A male artist seeking to make classical images of a female nude today is inviting controversy. He has perhaps respect for the long tradition of the female nude in Western art, as described by Kenneth Clark in his seminal book, The Nude, but must recognise the unpleasant reality that the tradition Clark describes objectifies women. He does not want to add to the current mass proliferation of sexualized photographic images, sometimes self-created. But at the same time he obviously cannot contribute to the unsparing self-examination of the realities of female sexuality and the female body which Frances Borzello describes in her book The Naked Nude. As Borzello says, “The new nudes ask awkward questions and behave provocatively. … In its refusal to edit out the unacceptable, the new nude represents something not seen before in art”.
In seeking to chart a way through this dilemma I sought another way to subvert the premises of the classical tradition. The first of those premises is that as Clark indicated in the subtitle of his book, the classical nude sought to be “A Study in Ideal Form”. It seeks to present an idealised form of the female nude, young and classically proportioned, which establishes a narrow and stereotyped view of the female nude. The second premise is that the classical nude concentrates on the body and its physical form, and not the person who inhabits that body. As Peter Lacey rather coyly describes it in his book The History of the Nude in Photography, “in all fine photographs of the nude, her identity is never the dominant factor of her presence”.
This series of photographs seeks to challenge these premises by creating images which portray a distinct individual, not an anonymised body, and which celebrate the beauty in every female body, rather than seeking out an ideal form. The objective has been to involve a range of sitters who between them represent the diversity of women and to have each sitter actively engage through the camera with the viewer. I wanted to capture the whole person and make each sitter an active participant in creating the image.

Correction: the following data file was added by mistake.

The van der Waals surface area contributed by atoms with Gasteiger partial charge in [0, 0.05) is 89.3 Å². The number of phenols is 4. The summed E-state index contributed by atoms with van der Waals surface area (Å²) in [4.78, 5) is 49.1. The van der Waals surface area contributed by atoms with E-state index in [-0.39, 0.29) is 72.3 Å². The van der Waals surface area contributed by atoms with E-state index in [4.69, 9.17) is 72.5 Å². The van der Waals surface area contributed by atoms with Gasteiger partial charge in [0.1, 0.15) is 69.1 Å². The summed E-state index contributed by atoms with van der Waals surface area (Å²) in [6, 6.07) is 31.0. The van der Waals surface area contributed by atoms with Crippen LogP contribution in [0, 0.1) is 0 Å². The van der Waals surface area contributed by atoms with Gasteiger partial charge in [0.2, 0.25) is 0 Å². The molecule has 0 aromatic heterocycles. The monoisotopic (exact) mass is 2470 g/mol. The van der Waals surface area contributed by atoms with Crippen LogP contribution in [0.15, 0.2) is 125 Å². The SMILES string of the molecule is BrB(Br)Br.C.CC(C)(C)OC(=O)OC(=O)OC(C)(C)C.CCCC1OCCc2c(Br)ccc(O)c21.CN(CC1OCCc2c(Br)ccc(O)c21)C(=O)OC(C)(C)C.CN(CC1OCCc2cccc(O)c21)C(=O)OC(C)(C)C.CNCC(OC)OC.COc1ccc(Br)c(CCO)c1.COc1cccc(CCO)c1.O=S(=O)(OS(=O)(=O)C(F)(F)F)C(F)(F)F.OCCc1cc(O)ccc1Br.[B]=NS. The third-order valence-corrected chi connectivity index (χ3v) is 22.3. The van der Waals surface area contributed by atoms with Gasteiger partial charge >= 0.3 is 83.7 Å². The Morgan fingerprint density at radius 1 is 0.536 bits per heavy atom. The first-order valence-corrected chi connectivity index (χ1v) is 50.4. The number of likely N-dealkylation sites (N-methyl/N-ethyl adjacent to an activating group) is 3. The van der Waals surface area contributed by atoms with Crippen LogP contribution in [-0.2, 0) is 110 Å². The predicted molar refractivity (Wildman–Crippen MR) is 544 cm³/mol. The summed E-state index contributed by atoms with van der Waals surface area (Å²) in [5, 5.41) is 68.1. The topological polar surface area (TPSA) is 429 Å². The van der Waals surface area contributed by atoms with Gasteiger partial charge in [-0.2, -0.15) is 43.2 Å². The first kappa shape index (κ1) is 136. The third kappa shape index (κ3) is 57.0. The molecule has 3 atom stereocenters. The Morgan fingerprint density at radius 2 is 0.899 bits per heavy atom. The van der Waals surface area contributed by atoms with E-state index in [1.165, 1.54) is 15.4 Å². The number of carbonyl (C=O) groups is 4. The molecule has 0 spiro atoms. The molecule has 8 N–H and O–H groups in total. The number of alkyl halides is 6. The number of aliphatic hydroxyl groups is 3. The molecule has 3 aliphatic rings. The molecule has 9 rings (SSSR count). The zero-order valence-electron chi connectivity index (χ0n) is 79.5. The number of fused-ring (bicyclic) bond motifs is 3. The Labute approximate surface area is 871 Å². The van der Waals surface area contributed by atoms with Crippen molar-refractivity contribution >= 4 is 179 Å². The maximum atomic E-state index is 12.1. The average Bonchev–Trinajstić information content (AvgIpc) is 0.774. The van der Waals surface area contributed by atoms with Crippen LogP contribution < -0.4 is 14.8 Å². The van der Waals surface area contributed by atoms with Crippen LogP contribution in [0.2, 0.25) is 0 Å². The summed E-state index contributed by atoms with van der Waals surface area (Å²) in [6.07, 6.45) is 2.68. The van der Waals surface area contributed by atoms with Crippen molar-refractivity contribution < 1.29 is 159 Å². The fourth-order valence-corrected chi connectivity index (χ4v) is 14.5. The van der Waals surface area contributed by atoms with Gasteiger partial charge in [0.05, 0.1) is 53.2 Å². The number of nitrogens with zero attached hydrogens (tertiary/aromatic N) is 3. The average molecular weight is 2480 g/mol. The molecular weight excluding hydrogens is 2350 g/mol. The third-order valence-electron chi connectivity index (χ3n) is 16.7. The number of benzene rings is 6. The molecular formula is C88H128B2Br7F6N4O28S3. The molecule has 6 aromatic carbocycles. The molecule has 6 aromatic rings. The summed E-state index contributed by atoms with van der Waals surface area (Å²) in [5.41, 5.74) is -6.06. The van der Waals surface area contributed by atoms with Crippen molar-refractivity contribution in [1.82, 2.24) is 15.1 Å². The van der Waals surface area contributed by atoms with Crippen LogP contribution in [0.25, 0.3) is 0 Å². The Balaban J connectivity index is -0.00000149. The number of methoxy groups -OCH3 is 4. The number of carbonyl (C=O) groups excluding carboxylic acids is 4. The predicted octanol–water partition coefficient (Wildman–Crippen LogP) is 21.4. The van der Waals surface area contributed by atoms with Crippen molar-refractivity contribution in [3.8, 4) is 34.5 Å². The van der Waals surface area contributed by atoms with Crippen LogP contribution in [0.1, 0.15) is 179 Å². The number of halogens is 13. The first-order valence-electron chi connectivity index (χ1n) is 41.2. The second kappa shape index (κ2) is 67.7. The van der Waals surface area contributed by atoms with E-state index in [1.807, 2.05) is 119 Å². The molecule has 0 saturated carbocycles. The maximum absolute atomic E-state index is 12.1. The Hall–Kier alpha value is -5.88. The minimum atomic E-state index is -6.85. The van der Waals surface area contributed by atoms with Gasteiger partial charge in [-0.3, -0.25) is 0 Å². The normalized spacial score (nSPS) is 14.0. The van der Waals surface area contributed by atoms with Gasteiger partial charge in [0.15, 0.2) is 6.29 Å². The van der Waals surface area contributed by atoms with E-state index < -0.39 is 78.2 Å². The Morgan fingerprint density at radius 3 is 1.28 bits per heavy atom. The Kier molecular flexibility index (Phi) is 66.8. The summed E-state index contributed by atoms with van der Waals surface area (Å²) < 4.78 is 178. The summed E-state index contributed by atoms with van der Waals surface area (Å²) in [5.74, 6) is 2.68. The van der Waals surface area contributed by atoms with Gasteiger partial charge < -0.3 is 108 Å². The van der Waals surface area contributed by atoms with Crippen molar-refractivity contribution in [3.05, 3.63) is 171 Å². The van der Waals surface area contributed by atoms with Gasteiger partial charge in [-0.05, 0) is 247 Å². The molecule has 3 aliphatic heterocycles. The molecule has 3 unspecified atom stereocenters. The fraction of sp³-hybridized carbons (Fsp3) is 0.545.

The sitters have a wide range of backgrounds and experiences. Some are professional models, some are occasional models for life classes and some had never sat for a nude image before. I would like to thank all of them for their generosity in agreeing to sit, their tolerance for the sitting process and the time they have taken to reflect in writing about presenting themselves to the world in this way. I would also like to congratulate them for the overwhelming sense they have projected of being comfortable in their own skin. And finally I'd like to thank Mischkah Scott whose enthusiasm for this project and support to each of the sitters has been invaluable.
I was inspired to become a professional model by a kind of femininity that I’d never seen before in my present culture; the nude as art. It was classic art nude images that were being created by women of my age and younger! Not women from the renaissance. They were nude. Naked. They were proud, defiant of sexual objectification and free, like ethereal beings.
What I loved about this project and what ultimately spurred me on to become a nude model myself was that moment you see a woman, a woman of any age, size, height or ethnicity, see herself for the first time liberated by the awareness of herself as something more than she could have imagined: a confident and beautiful NUDE woman who felt safe and happy. It is sometimes, if not always difficult to allow ourselves to feel all of these things at the same time. Why is that?
Classically the nude is submissive, unassuming, it is unobservant of the gaze cast upon it. The nudes we created here show a different attitude to the young nubile bodies with the averted gazes you see traditionally. These nudes are of strong, individual women who not only explicitly give the viewer permission to view them while nude, but also look upon the viewer while he/she does so and basks in the glory of being ‘seen’. It’s a kind of ‘Neo-Nude’.